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From Timberline Lodge to the Zidell House, architect Saul Zaik's designs stand the test of time.

PMG PHOTO: BRIAN LIBBY - The Feldman House from 1956 in Southwest Portland is a prime example of the Northwest Modern style of home.

The most significant architecture in Portland is arguably not a museum, government fortress, or office tower, but the collection of houses designed by a few great local architects in the mid-20th century.

In what became known as the Northwest Modern style, they adapted the streamlined forms of Modernist architecture that was making waves internationally to local conditions. With wood framing, pitched roofs with wide overhangs, and lots of glass, these houses were a meeting of past and future. PMG FILE - Brian Libby

The most famous of these Northwest Modern masterworks is the Watzek House by John Yeon, which, after its 1937 completion, was exhibited by New York's Museum of Modern Art. So too did Pietro Belluschi, the city's most beloved architect, design several of these modest gems, such as 1938's Sutor House and 1947's Burkes House.

Yet neither Yeon nor Belluschi were house-prolific. They had other fish to fry. By the 1950s, a group of University of Oregon graduates and World War II veterans, known as the 14th Street Gang (for the small Victorian house they shared there), began turning heads, especially one architect: Saul Zaik.

Today, more than 60 years after opening his firm, Zaik's houses still stand out for their simple, unpretentious beauty. My favorite is the Feldman House from 1956, in Southwest Portland near the Beaverton border, with its low-pitched gable roof, exposed wood ceiling and cedar siding. Zaik's own house, completed in 1959, is also a delight, with a bridge connecting public and private pavilions.

Zaik was decades ahead of his time with the prefabricated 1-A House, which after its 1965 completion, received an award from Better Homes and Gardens. Given the nostalgia that exists online for eye-catching over-the-top 1960s houses, the Zidell House (which Zaik designed for Arnold Zidell), perched on a tall, thin ship's mast, is still surprising to encounter on Marquam Hill.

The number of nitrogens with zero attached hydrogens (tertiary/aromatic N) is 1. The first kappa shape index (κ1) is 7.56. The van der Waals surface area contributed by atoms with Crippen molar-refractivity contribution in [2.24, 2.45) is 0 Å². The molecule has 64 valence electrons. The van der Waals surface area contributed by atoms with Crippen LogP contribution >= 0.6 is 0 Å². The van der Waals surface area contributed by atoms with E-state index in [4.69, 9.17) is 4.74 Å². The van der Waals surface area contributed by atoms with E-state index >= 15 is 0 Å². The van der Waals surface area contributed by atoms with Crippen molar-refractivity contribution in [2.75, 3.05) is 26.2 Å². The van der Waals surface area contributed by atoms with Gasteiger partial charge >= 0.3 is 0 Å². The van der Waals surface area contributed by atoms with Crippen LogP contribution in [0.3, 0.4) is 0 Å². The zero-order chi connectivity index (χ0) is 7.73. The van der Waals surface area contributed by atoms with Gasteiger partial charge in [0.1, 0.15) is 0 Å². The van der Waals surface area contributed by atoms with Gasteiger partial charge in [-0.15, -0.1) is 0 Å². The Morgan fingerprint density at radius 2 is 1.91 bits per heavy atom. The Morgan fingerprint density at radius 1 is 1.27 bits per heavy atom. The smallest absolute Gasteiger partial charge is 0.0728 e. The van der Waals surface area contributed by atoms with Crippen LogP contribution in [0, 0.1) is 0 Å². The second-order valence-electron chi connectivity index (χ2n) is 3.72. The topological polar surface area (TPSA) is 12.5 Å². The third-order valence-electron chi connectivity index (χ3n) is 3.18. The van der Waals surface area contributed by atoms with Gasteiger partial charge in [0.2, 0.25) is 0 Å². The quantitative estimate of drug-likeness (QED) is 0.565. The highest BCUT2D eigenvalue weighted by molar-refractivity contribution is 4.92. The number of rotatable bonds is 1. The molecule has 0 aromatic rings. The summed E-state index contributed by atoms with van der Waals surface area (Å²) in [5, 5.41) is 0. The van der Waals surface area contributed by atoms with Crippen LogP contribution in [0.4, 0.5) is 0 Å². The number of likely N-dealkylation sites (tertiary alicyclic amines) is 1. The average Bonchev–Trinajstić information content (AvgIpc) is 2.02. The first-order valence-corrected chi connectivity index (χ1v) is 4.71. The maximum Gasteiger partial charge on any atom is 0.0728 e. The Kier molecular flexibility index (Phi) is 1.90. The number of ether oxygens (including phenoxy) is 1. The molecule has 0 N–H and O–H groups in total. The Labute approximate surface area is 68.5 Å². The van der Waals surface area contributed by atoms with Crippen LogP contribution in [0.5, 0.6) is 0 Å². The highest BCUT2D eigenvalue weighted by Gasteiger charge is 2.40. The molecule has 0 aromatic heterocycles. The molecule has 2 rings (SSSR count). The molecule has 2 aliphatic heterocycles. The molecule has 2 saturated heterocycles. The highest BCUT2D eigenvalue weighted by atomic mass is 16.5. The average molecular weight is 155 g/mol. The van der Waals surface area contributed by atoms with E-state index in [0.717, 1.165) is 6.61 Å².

Then there's the mark Zaik left on two of Oregon's best-known landmarks. For Timberline Lodge, he designed a 1968 addition that seamlessly blends in with the original. At Salishan resort on the coast at Gleneden Beach, Zaik designed the resort's first condominiums in 1964, complimenting the iconic original buildings by John Storrs.

Most beautiful of all, however, was Saul Zaik's irrepressible spirit. The guy still came to work every day into his 90s. This naturally gifted architect even had the humility and passion to remodel my friend's Northeast Portland basement just two years ago, when Zaik's legacy was long since secure and his retirement already well deserved.

That's how much Saul Zaik loved being an architect.

He could talk about architecture for hours, and you never knew when the phone might ring. Zaik didn't take himself too seriously — he was quick to smile — yet there was a touch of sadness there also. He considered himself, in his own words, "the forgotten man" of Portland architecture. He had outlived his peers, and Zaik reckoned that only Belluschi and Yeon would be remembered.

But don't worry, Saul, because you're going down in history too: as the last of Portland's mid-20th century architectural greats.

Brian Libby is a Portland freelance journalist, critic and photographer who has contributed to The New York Times, The Atlantic and Dwell among others. His column, Portland Architecture, can be read monthly in the Business Tribune or Online at:

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